Songfacts: "If I Never Met You" was a very personal song for you, wasn't it?

Pitchford: It was, actually. When I met my husband of 21 years now, about 6 or 8 months after we met, Michael Gore and I had an international hit with Whitney Houston with "All The Man That I Need." Michael (Dean's husband) was on a swim team at the time, and a lot of his teammates, knowing that he had just met me, joked, "Oh, you've only known Dean a short time and already he's written a song about you," because it was all over the radio for months and months. And that wasn't the case. I had written that song with Michael Gore years before starting for an artist named Linda Clifford, who recorded it - Linda Clifford whom we had worked on "Red Light" in Fame. We then wrote an album of material and Michael produced an album of material on her, and we wrote "All The Man That I Need" for that album, and then it was subsequently recorded by Sister Sledge as a duet, and then it was recorded by Whitney Houston and then it was recorded by Luther Vandross.

But that didn't matter to all of Michael's teammates. They thought that I had written "All The Man That I Need" for Michael. We laughed about that, but a couple of years went by, and I thought, I really should write him a song. And so I wrote the lyric and I gave it to Tom Snow, and he wrote this absolutely gorgeous melody to it. We cut the demo, and then we finished the mix, and we looked at each other and we said, "Nobody will ever record this song." [laughs] Especially because Tom and I were used to having pop hits with people like Melissa Manchester and a number of other people, and it didn't sound like anything that the pop market would be interested in. But bless his heart, our friend Jay Landers, who worked a lot with Barbra, heard that song a couple of years later said, "I have to play this for Barbra." So then not only did we get a recording of the song I wrote for my husband, Michael, but we got a recording from Barbra Streisand, for goodness sakes.

It was such a good experience working with Barbra that when she next did a Christmas album, she asked us to write a song for it. So the album A Christmas Memory has a song that we wrote called "Closer."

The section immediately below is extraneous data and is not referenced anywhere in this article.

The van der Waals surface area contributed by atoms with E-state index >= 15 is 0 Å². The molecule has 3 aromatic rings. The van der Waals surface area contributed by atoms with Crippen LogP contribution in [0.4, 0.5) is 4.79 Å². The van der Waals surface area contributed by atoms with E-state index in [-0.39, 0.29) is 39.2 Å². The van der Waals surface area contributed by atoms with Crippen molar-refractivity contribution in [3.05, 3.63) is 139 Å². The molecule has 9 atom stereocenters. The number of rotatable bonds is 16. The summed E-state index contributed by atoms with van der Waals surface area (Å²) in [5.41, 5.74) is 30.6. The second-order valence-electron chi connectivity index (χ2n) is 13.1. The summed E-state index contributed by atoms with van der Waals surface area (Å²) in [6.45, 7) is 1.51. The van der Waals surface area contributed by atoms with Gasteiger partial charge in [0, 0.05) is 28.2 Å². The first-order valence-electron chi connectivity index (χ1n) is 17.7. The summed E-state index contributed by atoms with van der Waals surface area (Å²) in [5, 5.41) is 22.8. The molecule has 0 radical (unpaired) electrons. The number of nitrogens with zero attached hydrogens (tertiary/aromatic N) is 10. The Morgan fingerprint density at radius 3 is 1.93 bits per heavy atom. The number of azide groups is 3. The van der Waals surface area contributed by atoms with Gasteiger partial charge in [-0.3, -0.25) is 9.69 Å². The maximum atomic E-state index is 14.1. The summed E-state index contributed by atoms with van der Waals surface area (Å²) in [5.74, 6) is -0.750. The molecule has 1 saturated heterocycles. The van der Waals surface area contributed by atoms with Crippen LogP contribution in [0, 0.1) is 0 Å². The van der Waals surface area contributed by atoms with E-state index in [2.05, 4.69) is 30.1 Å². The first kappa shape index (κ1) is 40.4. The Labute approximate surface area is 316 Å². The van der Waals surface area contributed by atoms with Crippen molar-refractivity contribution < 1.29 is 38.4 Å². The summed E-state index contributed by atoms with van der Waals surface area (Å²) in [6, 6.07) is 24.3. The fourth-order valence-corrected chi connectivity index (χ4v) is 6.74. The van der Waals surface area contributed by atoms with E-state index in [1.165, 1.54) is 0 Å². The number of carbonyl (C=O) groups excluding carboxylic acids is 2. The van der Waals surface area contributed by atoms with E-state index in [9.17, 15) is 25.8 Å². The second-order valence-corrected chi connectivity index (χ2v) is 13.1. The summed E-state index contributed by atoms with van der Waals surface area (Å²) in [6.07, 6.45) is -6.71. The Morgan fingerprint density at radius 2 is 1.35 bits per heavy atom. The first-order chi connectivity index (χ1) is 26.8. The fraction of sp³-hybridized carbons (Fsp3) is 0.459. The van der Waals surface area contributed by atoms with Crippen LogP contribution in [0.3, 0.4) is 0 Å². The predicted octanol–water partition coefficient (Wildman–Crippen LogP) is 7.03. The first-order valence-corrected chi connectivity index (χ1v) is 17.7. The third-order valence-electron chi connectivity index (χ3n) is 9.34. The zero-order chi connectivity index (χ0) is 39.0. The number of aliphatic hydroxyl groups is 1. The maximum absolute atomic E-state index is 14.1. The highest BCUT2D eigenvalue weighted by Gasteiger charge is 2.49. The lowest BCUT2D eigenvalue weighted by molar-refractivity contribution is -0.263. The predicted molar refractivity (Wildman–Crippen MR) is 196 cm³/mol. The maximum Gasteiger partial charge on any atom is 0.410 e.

Songfacts: "All The Man That I Need," was that a personal song, or was that one where you got yourself into character?

Pitchford: Michael Gore and I knew we were writing for Linda Clifford, and we wrote the album in the way that you would write any kind of an album, where we had our up-tempos and we had our ballads, and we needed a ballad to balance everything out. So that definitely fulfilled that particular need. It was a luxury to be able to write an array of songs and try to cover all the bases. You didn't want to write an album's worth of ballads or an album's worth of up-tempo. Linda Clifford had been known as a disco diva - she had a big hit with a disco version of "If They Could See Me Now," and then she had a hit with our song, "Red Light," and then even off of that album that Michael and I worked on with her, she had a hit called "Don't Come Crying to Me." Her biggest fan base was the dance clubs. But we knew we needed a ballad for her, so "All The Man That I Need" specifically addressed that need.

Dean co-wrote nine songs that were used in the movie Footloose, and in 1984, six of them made the US Top 40. The date listed is when it entered the chart.

"Footloose" Feb. 11, #1
"Holding Out for a Hero" Apr. 7, #34
"Let's Hear it for the Boy" Apr. 14, #1
"Dancing in the Sheets" Apr. 14, #17
"Almost Paradise" May 19, #7
"I'm Free (Heaven Helps the Man)" June 23, #22

"Almost Paradise" was a #1 Adult Contemporary hit. "Let's Hear It For The Boy" was a #1 R&B hit. The soundtrack album unseated Thriller at #1 and stayed there for ten weeks.
Songfacts: You wrote the screenplay to Footloose, and then you came up with the title song. Then all these other hit songs in all different styles came after that. Can you tell me how those came together?

Pitchford: Well, I was in the unique position of having written the motion picture, the screenplay. I had also in my head mapped out every place that there was going to be a song in the motion picture. I had not written the songs, but I had models for each place where there was going to be a song. So I knew where there was going to be a dance number, I knew where there was going to be a pop number or rock and roll number or ballad. I was working with a wonderful musical supervisor, Becky Shargo, who is now Becky Mancuso. It was not a case of trying to hit as broad of a target as possible, but it was a case of trying to avoid repeating ourselves. And in doing so, I wrote the R&B song, which was "Dancin' In The Sheets," which we ended up getting Shalamar to record. And then there was a rock & roll song, which was Sammy Hagar - he and I wrote "The Girl Gets Around." It wasn't specifically an attempt to cover all these bases, but it was an attempt not to repeat ourselves.

When we finally went down the list and ticked off, I got a pop tune here, I got an R&B song there, I've got a soulful ballad here, I've got a duet ballad with "Almost Paradise." We ended up having an album that cut across all these genres - we had songs on the adult contemporary charts, the Billboard Hot 100, on the dance charts, on the rock & roll charts with Sammy Hagar. It ended up becoming a bonanza for Columbia Records at the time.